The Australian network has always done well by Australian composers, providing commissions to composers across all stages of their career from emerging to established. We plan to increase our support from 2015, including the introduction of a composer showcase event (to be inaugurally hosted by the Queensland Symphony Orchestra). Responding to feedback from the sector that indicated a need for a clearer ‘pathway’ for aspiring orchestral composers, Symphony Australia will offer at least one commission to an emerging composer, based on participation in this showcase. We hope in time to introduce a mentorship with a senior Australian composer, and to provide additional workshops and showcases for emerging composers who are identified through the range of composer development opportunities including the Symphony Australia/TSO Composer School, the MSO’s Cybec 21st Century Composers Program, and other training programs offered around the network. Symphony Australia will also continue to assist in co-commissions of works by a range of Australian composers that will receive multiple performances around the country.
We will continue to invest in a range of professional development opportunities for administrative and managerial staff of the orchestras, recognising how important it is for them to learn from the best in the world. We have enabled a number of orchestral staff to travel overseas and shadow their counterparts in orchestras in the US, Europe and UK as well as attending a range of educational and industry/conference events. Symphony Australia has itself hosted a number of national and international Summits, featuring guest speakers that have inspired our Member and Associate orchestras. In 2013 we welcomed Executive Director of the San Francisco Symphony Orchestra, Brent Assink, to Australia – two years before that we were treated to the expertise of Paul Hogle, Executive Vice President of the Detroit Symphony Orchestra. Other international and Australian speakers have also featured over the years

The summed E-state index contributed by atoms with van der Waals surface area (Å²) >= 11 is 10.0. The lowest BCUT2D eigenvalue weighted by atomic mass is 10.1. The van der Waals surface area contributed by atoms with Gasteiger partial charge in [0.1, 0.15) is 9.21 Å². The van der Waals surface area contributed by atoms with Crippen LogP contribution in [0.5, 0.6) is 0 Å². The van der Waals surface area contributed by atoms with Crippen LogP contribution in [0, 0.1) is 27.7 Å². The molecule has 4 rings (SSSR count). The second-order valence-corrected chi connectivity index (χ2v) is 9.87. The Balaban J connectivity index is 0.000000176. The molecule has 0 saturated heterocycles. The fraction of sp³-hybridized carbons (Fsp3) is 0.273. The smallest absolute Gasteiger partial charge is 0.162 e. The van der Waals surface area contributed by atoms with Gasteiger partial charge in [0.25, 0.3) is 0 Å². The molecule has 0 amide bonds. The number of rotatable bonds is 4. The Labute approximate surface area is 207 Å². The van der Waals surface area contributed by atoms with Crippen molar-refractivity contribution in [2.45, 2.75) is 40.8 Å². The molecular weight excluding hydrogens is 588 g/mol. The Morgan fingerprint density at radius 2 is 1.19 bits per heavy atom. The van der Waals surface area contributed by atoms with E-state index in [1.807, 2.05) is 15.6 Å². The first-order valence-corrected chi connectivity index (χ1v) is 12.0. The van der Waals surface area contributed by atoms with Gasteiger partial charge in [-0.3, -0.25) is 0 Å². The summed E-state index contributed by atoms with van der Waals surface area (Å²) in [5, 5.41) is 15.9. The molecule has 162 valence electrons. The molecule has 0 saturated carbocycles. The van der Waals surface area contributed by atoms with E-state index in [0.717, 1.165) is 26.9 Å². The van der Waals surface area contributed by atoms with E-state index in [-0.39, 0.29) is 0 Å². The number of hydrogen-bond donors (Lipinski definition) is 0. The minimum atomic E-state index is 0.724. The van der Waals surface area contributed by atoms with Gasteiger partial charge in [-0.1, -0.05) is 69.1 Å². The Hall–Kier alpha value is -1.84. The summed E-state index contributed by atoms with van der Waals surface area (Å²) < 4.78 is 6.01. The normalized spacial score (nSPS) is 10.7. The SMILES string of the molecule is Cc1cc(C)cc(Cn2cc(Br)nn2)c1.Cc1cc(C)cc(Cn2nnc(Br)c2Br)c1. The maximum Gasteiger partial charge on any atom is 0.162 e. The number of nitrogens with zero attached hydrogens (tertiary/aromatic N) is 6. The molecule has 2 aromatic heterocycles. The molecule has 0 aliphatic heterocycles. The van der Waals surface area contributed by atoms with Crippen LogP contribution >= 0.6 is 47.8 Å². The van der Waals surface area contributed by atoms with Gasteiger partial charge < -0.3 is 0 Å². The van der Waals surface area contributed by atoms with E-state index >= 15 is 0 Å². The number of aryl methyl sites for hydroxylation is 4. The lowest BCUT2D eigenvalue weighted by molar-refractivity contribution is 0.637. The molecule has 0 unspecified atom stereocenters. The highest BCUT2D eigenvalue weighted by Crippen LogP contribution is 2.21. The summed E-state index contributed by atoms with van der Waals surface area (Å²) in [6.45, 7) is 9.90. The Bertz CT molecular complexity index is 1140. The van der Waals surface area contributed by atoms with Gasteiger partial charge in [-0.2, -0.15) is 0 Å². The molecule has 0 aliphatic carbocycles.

So, finally, to conductors. Since 1997 we have invested substantial funds and much time and energy to developing a new ‘generation’ of conductors. We set the goal 15 years ago of seeing at least one Australian conductor working on the international stage within 10 years. Working from a fairly basic starting point, we have created a program which has been described as unique and that goal was reached within the first 5 years. In 2014, several people including myself, SSO Education Manager Kim Waldock and conductor/alumnus Luke Dollman have undertaken research into the world’s best practice in conductor training, and the results (still being completed and compiled) have been most interesting. In fact, we have confirmed that our own program is something to be proud of! The network orchestras are proactively engaged in the actual training of conductors in a way that many orchestras in the world are not; most orchestras do not actively provide training modules that include podium time for emerging conductors. Our activities and high quality teaching are sought after by participants from around the world.